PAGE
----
Celebrating Zaha Hadid - First Woman to Win the Protzer Architecture Prize

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Architect Zaha Hadid captured the world's attention and shattered glass ceilings (in addition to designing some) by becoming the first woman to win the Pritzker Architecture Prize in 2004. She was also the first woman awarded the Royal Gold Medal by the Royal Institute of British Architects. ​Initially dubbed the “paper architect”, Dame Zaha Hadid’s plans were once perceived to be unbuildable.  She died in London at the age of 65 of a heart attack in March, 2016.

 

 zaha lead.0.0

 

For years, her designs struggled to move beyond the sketch phrase and be transformed into bricks and mortar. Nevertheless, this did not last long. Thanks to her unshakeable determination and fierce dynamism, the Iraqi-born British architect became known for building the unbuildable.

 

 

Born in Iraq in 1950, Hadid learned about abstract art and architecture at the Architectural Association in London.  There, she found inspiration in unconventional forms. Before computers made her designs easier to put on paper, Hadid's studio was known to use the photocopier in creative ways to bend lines and create new shapes. Today's architecture finds inspiration in Hadid's energetic sketches, which explored both form and function.

 

 Zaha Hadid Architects Baku 1

 

Hadid broke new ground on modern architecture using the surrounding landscape for building inspiration. The straight lines and sharp angles of the Vitra Fire Station in Germany were inspired by nearby vineyards and farmland, while the roof of the London Aquatic Centre forms the shape of a wave. You can see the London Aquatic Centre and some of Hadid's other impressive work in Google Earth's interactive exhibit.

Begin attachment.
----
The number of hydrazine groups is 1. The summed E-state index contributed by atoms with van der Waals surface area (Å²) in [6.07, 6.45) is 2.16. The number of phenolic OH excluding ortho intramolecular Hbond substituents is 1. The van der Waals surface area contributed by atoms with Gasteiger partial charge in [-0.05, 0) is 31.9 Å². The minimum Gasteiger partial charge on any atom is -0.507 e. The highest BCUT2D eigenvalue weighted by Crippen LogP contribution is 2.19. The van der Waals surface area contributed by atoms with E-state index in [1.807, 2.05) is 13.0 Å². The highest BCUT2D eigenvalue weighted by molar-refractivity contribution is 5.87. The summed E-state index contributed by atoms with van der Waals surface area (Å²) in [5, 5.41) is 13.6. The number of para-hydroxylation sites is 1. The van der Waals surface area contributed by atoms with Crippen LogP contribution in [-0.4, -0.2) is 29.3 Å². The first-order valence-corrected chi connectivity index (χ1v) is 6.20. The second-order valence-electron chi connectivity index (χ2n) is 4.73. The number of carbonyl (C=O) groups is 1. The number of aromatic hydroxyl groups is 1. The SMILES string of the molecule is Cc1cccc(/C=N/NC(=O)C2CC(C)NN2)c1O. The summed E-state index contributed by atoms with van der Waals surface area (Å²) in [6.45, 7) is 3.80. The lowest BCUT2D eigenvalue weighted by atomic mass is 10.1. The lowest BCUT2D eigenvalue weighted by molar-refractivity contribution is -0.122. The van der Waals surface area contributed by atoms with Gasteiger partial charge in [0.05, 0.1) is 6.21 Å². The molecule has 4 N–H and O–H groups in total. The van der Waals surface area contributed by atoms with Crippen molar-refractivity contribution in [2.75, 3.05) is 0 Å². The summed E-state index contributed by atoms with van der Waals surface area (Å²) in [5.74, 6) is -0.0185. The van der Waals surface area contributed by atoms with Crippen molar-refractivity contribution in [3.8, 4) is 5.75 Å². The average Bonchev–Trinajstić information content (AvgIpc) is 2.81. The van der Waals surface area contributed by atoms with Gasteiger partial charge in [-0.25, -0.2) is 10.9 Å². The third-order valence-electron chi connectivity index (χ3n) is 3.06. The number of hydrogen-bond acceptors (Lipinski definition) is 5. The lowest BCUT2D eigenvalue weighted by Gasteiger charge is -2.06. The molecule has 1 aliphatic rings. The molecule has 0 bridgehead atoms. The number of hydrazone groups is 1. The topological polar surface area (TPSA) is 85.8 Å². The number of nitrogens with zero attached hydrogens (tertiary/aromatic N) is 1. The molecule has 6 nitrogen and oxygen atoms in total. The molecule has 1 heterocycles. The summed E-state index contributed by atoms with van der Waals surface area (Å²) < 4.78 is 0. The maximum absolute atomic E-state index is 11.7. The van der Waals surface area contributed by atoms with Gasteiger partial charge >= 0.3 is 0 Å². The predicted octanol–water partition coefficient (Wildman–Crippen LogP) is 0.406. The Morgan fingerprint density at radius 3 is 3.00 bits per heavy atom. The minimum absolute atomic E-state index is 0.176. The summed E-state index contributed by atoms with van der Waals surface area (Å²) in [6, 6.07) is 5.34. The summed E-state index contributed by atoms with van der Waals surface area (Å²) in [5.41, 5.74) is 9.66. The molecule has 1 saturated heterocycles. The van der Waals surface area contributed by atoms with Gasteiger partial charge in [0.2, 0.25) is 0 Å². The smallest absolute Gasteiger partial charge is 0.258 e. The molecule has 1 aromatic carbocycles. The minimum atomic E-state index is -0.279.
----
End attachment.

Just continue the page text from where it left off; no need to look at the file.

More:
abu dhabi performing arts centre by zaha hadid 

Zaha Hadid's Abu-Dhabi Performing Arts Center Project

 

Hadid's Outstanding Buildings in Pictures:  From the swooping space-age shopping mall to the Z-shaped school with a running track through it, here are the buildings that Zaha Hadid will be remembered as the "Queen of the Curve." 

 

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Vitra Firestation, Weil am Rhein (1994)

 

Hadid’s first completed project – a complex construction of tilted and clashing planes – looks very different from her later, organic designs. “A clear demonstration of the rhetorical power of architecture – and the possibility of achieving impressive effects with modest means,” said the Architectural Review, admiring the “gestural, pointy porch that yells ‘Emergency!’” Its daring geometries proved too much for the firemen, who moved out, leaving the building to become an events space.